A month ago we moved from a very small house in the country to a very expansive place in town.  The ceilings are high, there are closets we haven’t even opened and rooms we’ve barely visited.  I am still huddling in my bedroom like I’ve been used to, venturing out sparingly, mostly when showing friends and neighbors the new place.  It is all so new and unfamiliar that a lot of my innermost fears are right in my face, on a nightly basis.  There are many things that I see and think and feel deeply and most of them are intense.  I suspect that the rest of the planet is dealing with their own forms of intensity and mine just happens to be about moving 10 miles from where I lived for 17 years, to a place we had envisioned for years, and now that it is here, I have to say I’m most definitely still in shock.

Not to say that there are not moments of great joy and expansiveness, a feeling of a fresh, clean slate and possibility.  Not to say that I don’t love to feel that plush carpet under my barefeet, and gaze in awe at the tall trees across the deck. What I feel most is that I have cut out a huge piece of work for myself and I am wondering if I will be strong enough to step into it.   And the huge piece of work is simply this:  getting back to the painting studio.

It has been for the past six months (at least) that I have taken my attention off of painting and put it on manifesting a new home and actually physically making the move just a month ago.  I intentionally made the decision to put a halt to my three year stint of a once a week painting day, after I amped up my teaching schedule and I felt like I was just churning the paintings out without much quality.  I intentionally decided to let the ground lie fallow, to let the next series emerge organically, to rise within me until it would not be stopped. Now I am feeling restless for that creative space, I feel that I have a job to do, but that it could so easily be dismissed, forgotten about, just not gotten to.  I’m moving, I’m setting up a new home, everything is new, take some time to adjust.  Okay, yes, but sometime I’m going to have to face that canvas again.  Not to say that I don’t love facing the canvas.  Just to say that I don’t love facing the canvas the first time after not facing it for awhile.  There is a lot to be said for discipline.  It makes it so you don’t have to break into it again as if it were for the first time.  That’s the hardest part.  It takes will to begin a creative project.  It takes all the forces I can muster within myself to find the energy to go back in there swinging.  Maybe I won’t be able to paint here in the new place?  Maybe nothing will work right.  Maybe I’ve lost my swing?  Maybe….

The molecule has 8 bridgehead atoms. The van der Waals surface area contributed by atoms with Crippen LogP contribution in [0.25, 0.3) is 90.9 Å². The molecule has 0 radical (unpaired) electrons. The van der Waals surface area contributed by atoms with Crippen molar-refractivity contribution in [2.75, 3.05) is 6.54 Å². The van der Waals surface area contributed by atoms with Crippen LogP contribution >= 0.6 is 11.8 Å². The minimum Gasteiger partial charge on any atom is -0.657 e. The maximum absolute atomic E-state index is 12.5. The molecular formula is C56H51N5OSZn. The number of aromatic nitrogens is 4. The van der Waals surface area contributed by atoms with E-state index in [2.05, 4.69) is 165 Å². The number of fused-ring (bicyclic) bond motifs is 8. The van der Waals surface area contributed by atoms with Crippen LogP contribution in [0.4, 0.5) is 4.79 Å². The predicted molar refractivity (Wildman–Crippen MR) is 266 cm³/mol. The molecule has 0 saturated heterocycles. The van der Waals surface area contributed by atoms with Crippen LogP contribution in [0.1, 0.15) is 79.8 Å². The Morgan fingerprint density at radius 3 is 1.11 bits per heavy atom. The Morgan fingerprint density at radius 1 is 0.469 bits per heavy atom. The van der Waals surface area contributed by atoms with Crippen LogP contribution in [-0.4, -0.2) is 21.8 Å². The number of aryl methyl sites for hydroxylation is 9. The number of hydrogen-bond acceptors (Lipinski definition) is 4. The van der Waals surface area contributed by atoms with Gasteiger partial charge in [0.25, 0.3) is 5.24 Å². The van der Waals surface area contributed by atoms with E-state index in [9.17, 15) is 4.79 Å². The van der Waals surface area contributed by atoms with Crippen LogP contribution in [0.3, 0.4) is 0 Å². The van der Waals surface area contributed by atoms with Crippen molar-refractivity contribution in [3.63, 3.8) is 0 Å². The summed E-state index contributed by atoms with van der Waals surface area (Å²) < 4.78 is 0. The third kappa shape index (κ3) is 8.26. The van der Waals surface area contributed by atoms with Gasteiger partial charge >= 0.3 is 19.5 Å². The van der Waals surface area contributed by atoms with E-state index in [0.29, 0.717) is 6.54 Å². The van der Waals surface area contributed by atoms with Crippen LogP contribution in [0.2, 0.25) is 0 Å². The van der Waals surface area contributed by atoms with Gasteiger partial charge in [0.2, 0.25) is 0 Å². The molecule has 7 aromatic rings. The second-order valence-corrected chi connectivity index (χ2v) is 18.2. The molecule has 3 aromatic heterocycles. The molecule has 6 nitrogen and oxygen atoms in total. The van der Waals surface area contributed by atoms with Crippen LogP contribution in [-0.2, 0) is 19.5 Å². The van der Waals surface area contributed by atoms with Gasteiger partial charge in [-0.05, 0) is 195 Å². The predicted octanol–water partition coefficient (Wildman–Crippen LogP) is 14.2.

There is a little book that has been immensely helpful to me in my creative process.  It was written by Steven Pressfield, (who also wrote The Legend of Bagger Vance, which is about a golfer who has lost his swing.)  The little book is called, The War of Art, Break Through the Blocks and Win Your Inner Creative Battles.  I keep it by my bedside.  It is one of the few books I would take to that desert island we always hear about.

This book is largely responsible for my ability to produce the amount of art I have been able to produce the past several years.  I really am not a very disciplined person.  I know that.  I have to intentionally create structures for myself to keep myself disciplined, and part of that is what this book showed me, is that my own resistance to my own creativity is absolutely, phenomenally all knowing and all powerful.  It is an enemy like no enemy.  It employs the wiliest of wiles, the most tender and sincere of intelligent reasons and obstacles, both inner and outer, to doing what I’ve set out to do.  And it is an ongoing, daily battle.  At first I didn’t really like the war language.  (Astrologically I have Mars in Pisces, which means my warrior, fighting energy is basically like a swimming fish.  Not so warrior like.)  But it has been helpful to me because it makes it clear what we are up against.  This resistance is not to be trifled with.  It is real and everywhere.  And it’s best to prepare and be aware of the consequences of underestimating its cosmic power.

My friend Aram is a young(er) and prolific artist, and I said to him once, “you must know a lot of artists around here.”  He said, “Oh, I know a lot of artists, but they don’t do any art.”  That is a painful place to be in.  An artist who doesn’t do art is tortured with distraction after distraction.  An artist who doesn’t do art is really unhappy.  And so ultimately, the unhappiness leads you back to art.  The unhappiness and unsettledness and craziness I feel when I am not “getting it done” is worse than the actual acute pain of starting again.  And so I am girding myself for the day when I go into that new studio (a garage with a newly homemade floor) and start mixing the paint and stretching the canvas, and yes actually, getting the paint on the canvas.  Because that seems to be my job.  My job is to go into the studio and get the paint onto the canvas.  And this time, I’m really scared.  More scared than I can remember. But my art teacher once told me what he’s learned to do when he is scared:  “Do it anyway.”   Do it anyway.  And so, soon enough, there will be a Saturday in the coming weeks that I will find myself in my old paint-covered velour pants, kneeling on the floor amongst a slew of wet canvases, with quinacradone magenta all over my hands.  None of the paintings will look like much of anything.  They might be awful.  But  I will look up and brush my hair off my face and get a stripe of phthalo turquoise across my forehead.  And I will say, thank you, thank you, thank you, for I have returned. And I will be home.

(Stay tuned for evidence.)

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